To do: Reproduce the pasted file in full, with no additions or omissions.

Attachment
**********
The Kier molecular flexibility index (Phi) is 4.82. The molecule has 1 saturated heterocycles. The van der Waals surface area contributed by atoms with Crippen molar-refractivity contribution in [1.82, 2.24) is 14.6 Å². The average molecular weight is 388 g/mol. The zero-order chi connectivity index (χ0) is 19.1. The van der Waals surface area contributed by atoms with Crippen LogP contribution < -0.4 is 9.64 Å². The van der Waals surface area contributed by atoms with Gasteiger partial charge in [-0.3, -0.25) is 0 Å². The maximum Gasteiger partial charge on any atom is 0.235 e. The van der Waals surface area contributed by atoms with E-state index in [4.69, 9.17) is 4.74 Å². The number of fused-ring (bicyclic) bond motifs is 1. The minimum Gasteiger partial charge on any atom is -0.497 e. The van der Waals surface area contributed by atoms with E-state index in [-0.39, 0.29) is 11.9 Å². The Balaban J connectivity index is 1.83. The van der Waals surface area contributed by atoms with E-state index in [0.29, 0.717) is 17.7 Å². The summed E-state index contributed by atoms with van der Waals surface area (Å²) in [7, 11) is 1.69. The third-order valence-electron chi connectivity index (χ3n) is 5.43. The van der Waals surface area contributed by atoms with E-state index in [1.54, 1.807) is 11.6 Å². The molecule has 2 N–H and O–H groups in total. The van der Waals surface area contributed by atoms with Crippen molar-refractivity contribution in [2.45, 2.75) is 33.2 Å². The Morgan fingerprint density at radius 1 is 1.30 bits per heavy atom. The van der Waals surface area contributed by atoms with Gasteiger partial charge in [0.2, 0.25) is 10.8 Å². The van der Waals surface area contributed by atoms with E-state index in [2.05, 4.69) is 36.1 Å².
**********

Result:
The Kier molecular flexibility index (Phi) is 4.82. The molecule has 1 saturated heterocycles. The van der Waals surface area contributed by atoms with Crippen molar-refractivity contribution in [1.82, 2.24) is 14.6 Å². The average molecular weight is 388 g/mol. The zero-order chi connectivity index (χ0) is 19.1. The van der Waals surface area contributed by atoms with Crippen LogP contribution < -0.4 is 9.64 Å². The van der Waals surface area contributed by atoms with Gasteiger partial charge in [-0.3, -0.25) is 0 Å². The maximum Gasteiger partial charge on any atom is 0.235 e. The van der Waals surface area contributed by atoms with E-state index in [4.69, 9.17) is 4.74 Å². The number of fused-ring (bicyclic) bond motifs is 1. The minimum Gasteiger partial charge on any atom is -0.497 e. The van der Waals surface area contributed by atoms with E-state index in [-0.39, 0.29) is 11.9 Å². The Balaban J connectivity index is 1.83. The van der Waals surface area contributed by atoms with E-state index in [0.29, 0.717) is 17.7 Å². The summed E-state index contributed by atoms with van der Waals surface area (Å²) in [7, 11) is 1.69. The third-order valence-electron chi connectivity index (χ3n) is 5.43. The van der Waals surface area contributed by atoms with E-state index in [1.54, 1.807) is 11.6 Å². The molecule has 2 N–H and O–H groups in total. The van der Waals surface area contributed by atoms with Crippen molar-refractivity contribution in [2.45, 2.75) is 33.2 Å². The Morgan fingerprint density at radius 1 is 1.30 bits per heavy atom. The van der Waals surface area contributed by atoms with Gasteiger partial charge in [0.2, 0.25) is 10.8 Å². The van der Waals surface area contributed by atoms with E-state index in [2.05, 4.69) is 36.1 Å².